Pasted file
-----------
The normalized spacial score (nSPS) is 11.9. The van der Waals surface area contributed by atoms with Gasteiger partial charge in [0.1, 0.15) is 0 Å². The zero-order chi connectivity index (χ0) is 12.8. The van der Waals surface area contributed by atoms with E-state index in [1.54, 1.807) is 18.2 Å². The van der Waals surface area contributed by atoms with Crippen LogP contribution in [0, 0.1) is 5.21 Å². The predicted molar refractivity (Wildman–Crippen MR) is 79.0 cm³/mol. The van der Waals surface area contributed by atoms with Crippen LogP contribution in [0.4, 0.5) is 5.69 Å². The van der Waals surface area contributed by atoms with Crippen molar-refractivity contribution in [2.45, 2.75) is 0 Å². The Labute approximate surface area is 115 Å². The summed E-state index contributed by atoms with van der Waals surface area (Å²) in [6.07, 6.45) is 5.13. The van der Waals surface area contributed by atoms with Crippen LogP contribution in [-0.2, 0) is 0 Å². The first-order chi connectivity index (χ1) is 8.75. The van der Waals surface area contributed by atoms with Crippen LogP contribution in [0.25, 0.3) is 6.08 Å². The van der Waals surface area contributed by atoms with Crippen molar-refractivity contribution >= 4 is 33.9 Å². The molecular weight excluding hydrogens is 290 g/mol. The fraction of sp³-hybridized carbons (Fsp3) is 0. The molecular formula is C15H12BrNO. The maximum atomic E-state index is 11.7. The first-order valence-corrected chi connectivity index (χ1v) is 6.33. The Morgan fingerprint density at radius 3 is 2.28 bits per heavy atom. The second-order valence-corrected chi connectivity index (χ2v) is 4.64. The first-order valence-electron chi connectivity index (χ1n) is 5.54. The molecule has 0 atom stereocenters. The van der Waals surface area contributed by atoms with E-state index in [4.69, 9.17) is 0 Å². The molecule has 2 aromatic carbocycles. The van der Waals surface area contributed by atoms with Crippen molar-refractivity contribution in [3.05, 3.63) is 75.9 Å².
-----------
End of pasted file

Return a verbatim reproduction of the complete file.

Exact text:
The normalized spacial score (nSPS) is 11.9. The van der Waals surface area contributed by atoms with Gasteiger partial charge in [0.1, 0.15) is 0 Å². The zero-order chi connectivity index (χ0) is 12.8. The van der Waals surface area contributed by atoms with E-state index in [1.54, 1.807) is 18.2 Å². The van der Waals surface area contributed by atoms with Crippen LogP contribution in [0, 0.1) is 5.21 Å². The predicted molar refractivity (Wildman–Crippen MR) is 79.0 cm³/mol. The van der Waals surface area contributed by atoms with Crippen LogP contribution in [0.4, 0.5) is 5.69 Å². The van der Waals surface area contributed by atoms with Crippen molar-refractivity contribution in [2.45, 2.75) is 0 Å². The Labute approximate surface area is 115 Å². The summed E-state index contributed by atoms with van der Waals surface area (Å²) in [6.07, 6.45) is 5.13. The van der Waals surface area contributed by atoms with Crippen LogP contribution in [-0.2, 0) is 0 Å². The first-order chi connectivity index (χ1) is 8.75. The van der Waals surface area contributed by atoms with Crippen LogP contribution in [0.25, 0.3) is 6.08 Å². The van der Waals surface area contributed by atoms with Crippen molar-refractivity contribution >= 4 is 33.9 Å². The molecular weight excluding hydrogens is 290 g/mol. The fraction of sp³-hybridized carbons (Fsp3) is 0. The molecular formula is C15H12BrNO. The maximum atomic E-state index is 11.7. The first-order valence-corrected chi connectivity index (χ1v) is 6.33. The Morgan fingerprint density at radius 3 is 2.28 bits per heavy atom. The second-order valence-corrected chi connectivity index (χ2v) is 4.64. The first-order valence-electron chi connectivity index (χ1n) is 5.54. The molecule has 0 atom stereocenters. The van der Waals surface area contributed by atoms with E-state index in [4.69, 9.17) is 0 Å². The molecule has 2 aromatic carbocycles. The van der Waals surface area contributed by atoms with Crippen molar-refractivity contribution in [3.05, 3.63) is 75.9 Å².